All posts tagged connection

Intelligent Design: Routines Don’t Just Appear with a Big “Bang

Revamping your family’s routines can be a strategic challenge – a chess game of cause and effect. Ultimately, you must observe your kids and then “design” a household environment that will lead to effortless routines. You’re probably thinking,”Please, that’s gonna be hard!” But actually, it’s kind of fun because once you’ve figured it out, it’s almost as if by magic, your kid begins to sail through the day. Trust us, you’ll feel pretty savvy once you’ve decided to redesign your deal!

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1. Observe your kids for a day or two and look for what I call their “natural rhythm”. You may have to employ the “duct tape” technique (a technique developed by me to assist in keeping my mouth shut because I lacked the necessary discipline to do it without assistance) in order to get “accurate” information about how your kids are currently handling their morning. Don’t worry if you are late for a day or two, or homework gets left undone, or if bedtime is a bit frazzled. You are investing in the emotional health of your family, so a small disruption in the family might be necessary.

2. Identify where you get stuck (example: We can’t get bedtime right. We’ve tried everything). List observations about why you get stuck (Bedtime is messy because they share a room and one reads quietly before bed while the other jumps around).

3. Identify where the day flows well (after school, the kids get home and put their backpacks in the mudroom).

4. Tell your kids that you have been trying to set up the routines in the family the way you like them and you realize that you made a mistake.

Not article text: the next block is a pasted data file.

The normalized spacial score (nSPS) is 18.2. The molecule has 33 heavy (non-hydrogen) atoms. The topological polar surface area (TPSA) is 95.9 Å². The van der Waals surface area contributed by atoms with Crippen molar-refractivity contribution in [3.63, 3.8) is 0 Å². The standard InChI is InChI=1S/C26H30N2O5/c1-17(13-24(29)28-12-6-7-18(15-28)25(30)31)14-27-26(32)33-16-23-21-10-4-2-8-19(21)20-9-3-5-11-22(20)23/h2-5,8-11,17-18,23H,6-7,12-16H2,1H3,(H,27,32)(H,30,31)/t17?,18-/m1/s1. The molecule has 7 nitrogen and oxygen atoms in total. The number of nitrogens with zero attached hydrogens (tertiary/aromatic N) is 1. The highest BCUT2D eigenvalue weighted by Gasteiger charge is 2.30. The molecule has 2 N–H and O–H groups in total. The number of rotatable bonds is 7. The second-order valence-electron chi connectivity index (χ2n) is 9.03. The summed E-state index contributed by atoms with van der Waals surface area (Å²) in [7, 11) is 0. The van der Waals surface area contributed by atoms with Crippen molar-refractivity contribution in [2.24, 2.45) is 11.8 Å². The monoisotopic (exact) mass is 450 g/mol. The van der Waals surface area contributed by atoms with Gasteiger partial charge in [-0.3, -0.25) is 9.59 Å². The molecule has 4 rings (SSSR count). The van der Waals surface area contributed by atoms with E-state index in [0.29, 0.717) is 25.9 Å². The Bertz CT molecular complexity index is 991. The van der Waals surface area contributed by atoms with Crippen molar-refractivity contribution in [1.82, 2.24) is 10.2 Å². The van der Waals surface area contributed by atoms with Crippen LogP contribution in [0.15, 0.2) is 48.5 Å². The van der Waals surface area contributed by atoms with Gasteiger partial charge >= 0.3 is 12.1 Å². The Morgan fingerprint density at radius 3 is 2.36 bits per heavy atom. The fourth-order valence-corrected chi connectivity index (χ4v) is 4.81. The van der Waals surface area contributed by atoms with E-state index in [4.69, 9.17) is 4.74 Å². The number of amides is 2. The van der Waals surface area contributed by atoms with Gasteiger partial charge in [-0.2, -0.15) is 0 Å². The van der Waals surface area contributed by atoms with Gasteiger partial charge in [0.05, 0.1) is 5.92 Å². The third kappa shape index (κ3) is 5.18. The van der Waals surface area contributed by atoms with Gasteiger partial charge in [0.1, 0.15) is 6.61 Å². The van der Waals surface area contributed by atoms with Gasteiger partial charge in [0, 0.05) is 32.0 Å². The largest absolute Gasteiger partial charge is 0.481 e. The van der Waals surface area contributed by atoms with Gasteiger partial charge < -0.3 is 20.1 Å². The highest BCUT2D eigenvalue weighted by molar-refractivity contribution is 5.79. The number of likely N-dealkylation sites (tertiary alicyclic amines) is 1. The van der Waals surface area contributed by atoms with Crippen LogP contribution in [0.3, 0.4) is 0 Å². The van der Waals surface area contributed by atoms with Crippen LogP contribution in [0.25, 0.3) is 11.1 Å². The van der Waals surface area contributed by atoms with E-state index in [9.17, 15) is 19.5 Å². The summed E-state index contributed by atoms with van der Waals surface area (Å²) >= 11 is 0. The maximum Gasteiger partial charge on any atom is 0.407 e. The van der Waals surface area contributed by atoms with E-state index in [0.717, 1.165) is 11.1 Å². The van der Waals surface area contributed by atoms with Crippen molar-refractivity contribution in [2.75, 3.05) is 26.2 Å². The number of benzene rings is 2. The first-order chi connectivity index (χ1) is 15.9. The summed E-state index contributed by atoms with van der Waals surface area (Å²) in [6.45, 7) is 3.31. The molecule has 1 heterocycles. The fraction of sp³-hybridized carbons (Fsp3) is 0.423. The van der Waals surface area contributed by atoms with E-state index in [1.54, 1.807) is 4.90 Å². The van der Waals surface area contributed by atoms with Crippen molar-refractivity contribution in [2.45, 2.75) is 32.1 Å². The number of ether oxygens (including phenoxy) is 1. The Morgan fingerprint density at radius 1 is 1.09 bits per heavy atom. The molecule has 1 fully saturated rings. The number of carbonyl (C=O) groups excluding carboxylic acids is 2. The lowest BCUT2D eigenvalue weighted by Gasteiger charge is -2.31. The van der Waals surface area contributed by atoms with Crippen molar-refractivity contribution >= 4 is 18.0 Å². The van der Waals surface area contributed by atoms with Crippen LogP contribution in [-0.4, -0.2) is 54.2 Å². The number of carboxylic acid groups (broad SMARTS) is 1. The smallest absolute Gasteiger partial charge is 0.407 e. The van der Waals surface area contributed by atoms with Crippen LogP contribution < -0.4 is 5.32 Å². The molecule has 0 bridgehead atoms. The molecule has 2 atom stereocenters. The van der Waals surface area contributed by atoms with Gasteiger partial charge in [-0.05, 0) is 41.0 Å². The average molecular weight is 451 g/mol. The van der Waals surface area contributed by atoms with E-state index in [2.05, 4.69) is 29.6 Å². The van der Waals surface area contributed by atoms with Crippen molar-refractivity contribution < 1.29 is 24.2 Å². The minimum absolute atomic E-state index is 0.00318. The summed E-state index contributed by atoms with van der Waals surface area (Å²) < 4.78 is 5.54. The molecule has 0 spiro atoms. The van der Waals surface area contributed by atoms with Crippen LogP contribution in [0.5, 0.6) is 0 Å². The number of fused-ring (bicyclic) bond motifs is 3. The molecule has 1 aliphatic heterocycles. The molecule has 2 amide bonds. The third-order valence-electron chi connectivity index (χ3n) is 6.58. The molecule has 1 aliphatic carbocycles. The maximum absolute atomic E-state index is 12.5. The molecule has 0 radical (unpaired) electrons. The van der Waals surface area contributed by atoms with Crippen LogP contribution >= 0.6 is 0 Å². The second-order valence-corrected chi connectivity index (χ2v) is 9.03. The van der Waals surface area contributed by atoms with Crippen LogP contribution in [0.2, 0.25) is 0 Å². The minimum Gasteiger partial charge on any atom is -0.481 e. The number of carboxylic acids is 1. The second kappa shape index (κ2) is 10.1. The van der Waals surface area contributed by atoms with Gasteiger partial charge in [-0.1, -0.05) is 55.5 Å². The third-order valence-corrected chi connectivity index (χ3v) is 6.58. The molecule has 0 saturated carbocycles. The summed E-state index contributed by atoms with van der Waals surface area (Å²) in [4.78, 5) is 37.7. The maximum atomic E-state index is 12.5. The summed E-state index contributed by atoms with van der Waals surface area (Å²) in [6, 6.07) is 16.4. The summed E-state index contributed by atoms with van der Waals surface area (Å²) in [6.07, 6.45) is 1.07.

5. Invite them to sit down with you and lay out how they would set up each routine. Here is how I started it – “In a perfect world, on a perfect day, what would the morning look like to you?” And then I listened. Really listened to what they were telling me.

6. Identify the goal of having a Morning, Afternoon and Bedtime routine.

EXAMPLES

  • To get out of the house on time, every day, with all our stuff, a good breakfast in the belly with everyone smiling and excited about the day.
  • To have a calm afternoon that helps the family reconnect and prepare for the 2nd half of the day.
  • To say goodnight, feeling connected, loving and peaceful.

Great, then you play with variables and options. Try them! You don’t have to stick with what’s not working.

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SMART TIP FOR ROUTINE REDESIGN

1. Know what you believe about HOW morning, afternoons and bedtimes “should” be. Once you know your preferences and what the perfect routine would consist of – for you – put it on a shelf and pull it out when the kids leave home at 18.

2. Decide that you will give, whatever routine you set up, time to work. We tend to jump from one routine to another if we don’t get immediate results. My recommendation, wait at least 2 weeks before you start making any significant tweaks to any routine or system to try and implement into daily life with the kids.

3. Keep it within reach! If you want your child to pack a lunch easily and enthusiastically, store the food where they can reach it. The same goes for nontoxic cleaners and clothing. Many routine hiccups can be addressed by physically moving materials kids are expected to handle down to their level.

Have fun! Practice makes progress!

Rude & Disrespectful Behavior? How Does Your Child Say Hello?